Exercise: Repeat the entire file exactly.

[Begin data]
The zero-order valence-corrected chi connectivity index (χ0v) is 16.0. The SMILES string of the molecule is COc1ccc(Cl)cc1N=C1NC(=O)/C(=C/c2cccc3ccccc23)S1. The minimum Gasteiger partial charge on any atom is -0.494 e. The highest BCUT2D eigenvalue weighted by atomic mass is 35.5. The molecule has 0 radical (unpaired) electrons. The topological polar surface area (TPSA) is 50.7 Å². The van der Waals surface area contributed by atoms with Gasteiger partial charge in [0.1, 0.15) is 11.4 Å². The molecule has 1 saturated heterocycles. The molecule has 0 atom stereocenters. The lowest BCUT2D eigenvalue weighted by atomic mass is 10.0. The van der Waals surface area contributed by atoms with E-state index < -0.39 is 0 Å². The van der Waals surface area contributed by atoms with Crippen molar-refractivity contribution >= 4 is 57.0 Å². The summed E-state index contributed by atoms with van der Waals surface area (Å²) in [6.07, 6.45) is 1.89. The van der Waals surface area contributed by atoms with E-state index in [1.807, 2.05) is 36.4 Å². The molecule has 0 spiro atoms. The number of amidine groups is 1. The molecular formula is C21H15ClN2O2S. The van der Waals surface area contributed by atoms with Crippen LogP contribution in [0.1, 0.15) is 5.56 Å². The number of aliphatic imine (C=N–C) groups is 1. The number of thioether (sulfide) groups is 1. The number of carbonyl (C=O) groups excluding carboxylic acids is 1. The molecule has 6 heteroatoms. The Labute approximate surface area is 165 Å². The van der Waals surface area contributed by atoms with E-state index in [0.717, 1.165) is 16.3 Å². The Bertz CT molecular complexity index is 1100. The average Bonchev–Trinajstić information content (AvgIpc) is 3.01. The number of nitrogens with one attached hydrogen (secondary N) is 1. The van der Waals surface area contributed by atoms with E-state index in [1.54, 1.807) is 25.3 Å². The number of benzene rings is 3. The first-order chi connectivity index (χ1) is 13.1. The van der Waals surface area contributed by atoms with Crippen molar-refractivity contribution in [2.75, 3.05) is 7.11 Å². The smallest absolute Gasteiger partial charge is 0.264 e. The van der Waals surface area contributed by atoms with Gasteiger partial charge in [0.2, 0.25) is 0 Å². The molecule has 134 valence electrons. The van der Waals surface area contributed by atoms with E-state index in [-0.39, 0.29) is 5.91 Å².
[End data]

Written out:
The zero-order valence-corrected chi connectivity index (χ0v) is 16.0. The SMILES string of the molecule is COc1ccc(Cl)cc1N=C1NC(=O)/C(=C/c2cccc3ccccc23)S1. The minimum Gasteiger partial charge on any atom is -0.494 e. The highest BCUT2D eigenvalue weighted by atomic mass is 35.5. The molecule has 0 radical (unpaired) electrons. The topological polar surface area (TPSA) is 50.7 Å². The van der Waals surface area contributed by atoms with Gasteiger partial charge in [0.1, 0.15) is 11.4 Å². The molecule has 1 saturated heterocycles. The molecule has 0 atom stereocenters. The lowest BCUT2D eigenvalue weighted by atomic mass is 10.0. The van der Waals surface area contributed by atoms with E-state index < -0.39 is 0 Å². The van der Waals surface area contributed by atoms with Crippen molar-refractivity contribution >= 4 is 57.0 Å². The summed E-state index contributed by atoms with van der Waals surface area (Å²) in [6.07, 6.45) is 1.89. The van der Waals surface area contributed by atoms with E-state index in [1.807, 2.05) is 36.4 Å². The molecule has 0 spiro atoms. The number of amidine groups is 1. The molecular formula is C21H15ClN2O2S. The van der Waals surface area contributed by atoms with Crippen LogP contribution in [0.1, 0.15) is 5.56 Å². The number of aliphatic imine (C=N–C) groups is 1. The number of thioether (sulfide) groups is 1. The number of carbonyl (C=O) groups excluding carboxylic acids is 1. The molecule has 6 heteroatoms. The Labute approximate surface area is 165 Å². The van der Waals surface area contributed by atoms with E-state index in [0.717, 1.165) is 16.3 Å². The Bertz CT molecular complexity index is 1100. The average Bonchev–Trinajstić information content (AvgIpc) is 3.01. The number of nitrogens with one attached hydrogen (secondary N) is 1. The van der Waals surface area contributed by atoms with E-state index in [1.54, 1.807) is 25.3 Å². The number of benzene rings is 3. The first-order chi connectivity index (χ1) is 13.1. The van der Waals surface area contributed by atoms with Crippen molar-refractivity contribution in [2.75, 3.05) is 7.11 Å². The smallest absolute Gasteiger partial charge is 0.264 e. The van der Waals surface area contributed by atoms with Gasteiger partial charge in [0.2, 0.25) is 0 Å². The molecule has 134 valence electrons. The van der Waals surface area contributed by atoms with E-state index in [-0.39, 0.29) is 5.91 Å².